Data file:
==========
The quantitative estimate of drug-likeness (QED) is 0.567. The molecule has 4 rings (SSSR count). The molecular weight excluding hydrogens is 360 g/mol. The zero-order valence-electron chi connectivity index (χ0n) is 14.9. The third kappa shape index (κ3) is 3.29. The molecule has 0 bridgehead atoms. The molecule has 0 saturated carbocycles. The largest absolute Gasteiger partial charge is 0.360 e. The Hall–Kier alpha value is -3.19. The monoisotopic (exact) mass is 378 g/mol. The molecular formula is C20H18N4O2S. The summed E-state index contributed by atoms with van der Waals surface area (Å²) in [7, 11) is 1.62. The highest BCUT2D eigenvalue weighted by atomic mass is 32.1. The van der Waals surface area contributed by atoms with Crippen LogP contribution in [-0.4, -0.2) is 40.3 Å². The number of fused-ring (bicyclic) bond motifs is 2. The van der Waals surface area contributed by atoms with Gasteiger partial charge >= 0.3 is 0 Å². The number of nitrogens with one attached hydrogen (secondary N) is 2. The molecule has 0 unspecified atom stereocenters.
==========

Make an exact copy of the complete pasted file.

The quantitative estimate of drug-likeness (QED) is 0.567. The molecule has 4 rings (SSSR count). The molecular weight excluding hydrogens is 360 g/mol. The zero-order valence-electron chi connectivity index (χ0n) is 14.9. The third kappa shape index (κ3) is 3.29. The molecule has 0 bridgehead atoms. The molecule has 0 saturated carbocycles. The largest absolute Gasteiger partial charge is 0.360 e. The Hall–Kier alpha value is -3.19. The monoisotopic (exact) mass is 378 g/mol. The molecular formula is C20H18N4O2S. The summed E-state index contributed by atoms with van der Waals surface area (Å²) in [7, 11) is 1.62. The highest BCUT2D eigenvalue weighted by atomic mass is 32.1. The van der Waals surface area contributed by atoms with Crippen LogP contribution in [-0.4, -0.2) is 40.3 Å². The number of fused-ring (bicyclic) bond motifs is 2. The van der Waals surface area contributed by atoms with Gasteiger partial charge >= 0.3 is 0 Å². The number of nitrogens with one attached hydrogen (secondary N) is 2. The molecule has 0 unspecified atom stereocenters.